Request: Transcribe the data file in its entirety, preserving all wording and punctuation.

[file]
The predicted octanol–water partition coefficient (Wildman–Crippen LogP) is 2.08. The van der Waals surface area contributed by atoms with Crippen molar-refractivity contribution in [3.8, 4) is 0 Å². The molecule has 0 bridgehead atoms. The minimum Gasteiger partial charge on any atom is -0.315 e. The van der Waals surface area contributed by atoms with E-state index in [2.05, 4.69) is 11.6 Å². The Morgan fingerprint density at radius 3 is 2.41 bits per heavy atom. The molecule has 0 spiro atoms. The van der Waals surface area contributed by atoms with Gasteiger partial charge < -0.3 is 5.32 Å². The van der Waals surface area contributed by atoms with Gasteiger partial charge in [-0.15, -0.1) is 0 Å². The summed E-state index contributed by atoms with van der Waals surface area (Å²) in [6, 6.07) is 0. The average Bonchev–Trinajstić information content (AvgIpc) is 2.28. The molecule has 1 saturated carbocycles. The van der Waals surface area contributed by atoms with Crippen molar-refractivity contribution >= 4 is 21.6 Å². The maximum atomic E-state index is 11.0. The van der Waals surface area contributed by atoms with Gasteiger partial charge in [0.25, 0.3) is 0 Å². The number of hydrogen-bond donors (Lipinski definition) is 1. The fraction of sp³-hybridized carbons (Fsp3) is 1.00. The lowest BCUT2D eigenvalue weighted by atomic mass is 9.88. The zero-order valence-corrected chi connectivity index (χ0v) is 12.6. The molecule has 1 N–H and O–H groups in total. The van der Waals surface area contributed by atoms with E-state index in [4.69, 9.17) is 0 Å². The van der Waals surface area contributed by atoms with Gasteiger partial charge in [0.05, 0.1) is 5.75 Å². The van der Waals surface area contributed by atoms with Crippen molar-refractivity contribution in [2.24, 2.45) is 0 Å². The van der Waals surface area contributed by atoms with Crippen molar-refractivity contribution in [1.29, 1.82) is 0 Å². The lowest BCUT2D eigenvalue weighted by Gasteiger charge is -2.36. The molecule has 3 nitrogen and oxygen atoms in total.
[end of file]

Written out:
The predicted octanol–water partition coefficient (Wildman–Crippen LogP) is 2.08. The van der Waals surface area contributed by atoms with Crippen molar-refractivity contribution in [3.8, 4) is 0 Å². The molecule has 0 bridgehead atoms. The minimum Gasteiger partial charge on any atom is -0.315 e. The van der Waals surface area contributed by atoms with E-state index in [2.05, 4.69) is 11.6 Å². The Morgan fingerprint density at radius 3 is 2.41 bits per heavy atom. The molecule has 0 spiro atoms. The van der Waals surface area contributed by atoms with Gasteiger partial charge < -0.3 is 5.32 Å². The van der Waals surface area contributed by atoms with Gasteiger partial charge in [-0.15, -0.1) is 0 Å². The summed E-state index contributed by atoms with van der Waals surface area (Å²) in [6, 6.07) is 0. The average Bonchev–Trinajstić information content (AvgIpc) is 2.28. The molecule has 1 saturated carbocycles. The van der Waals surface area contributed by atoms with Crippen molar-refractivity contribution >= 4 is 21.6 Å². The maximum atomic E-state index is 11.0. The van der Waals surface area contributed by atoms with Gasteiger partial charge in [0.25, 0.3) is 0 Å². The number of hydrogen-bond donors (Lipinski definition) is 1. The fraction of sp³-hybridized carbons (Fsp3) is 1.00. The lowest BCUT2D eigenvalue weighted by atomic mass is 9.88. The zero-order valence-corrected chi connectivity index (χ0v) is 12.6. The molecule has 1 N–H and O–H groups in total. The van der Waals surface area contributed by atoms with E-state index in [4.69, 9.17) is 0 Å². The van der Waals surface area contributed by atoms with Gasteiger partial charge in [0.05, 0.1) is 5.75 Å². The van der Waals surface area contributed by atoms with Crippen molar-refractivity contribution in [2.24, 2.45) is 0 Å². The van der Waals surface area contributed by atoms with Crippen molar-refractivity contribution in [1.29, 1.82) is 0 Å². The lowest BCUT2D eigenvalue weighted by Gasteiger charge is -2.36. The molecule has 3 nitrogen and oxygen atoms in total.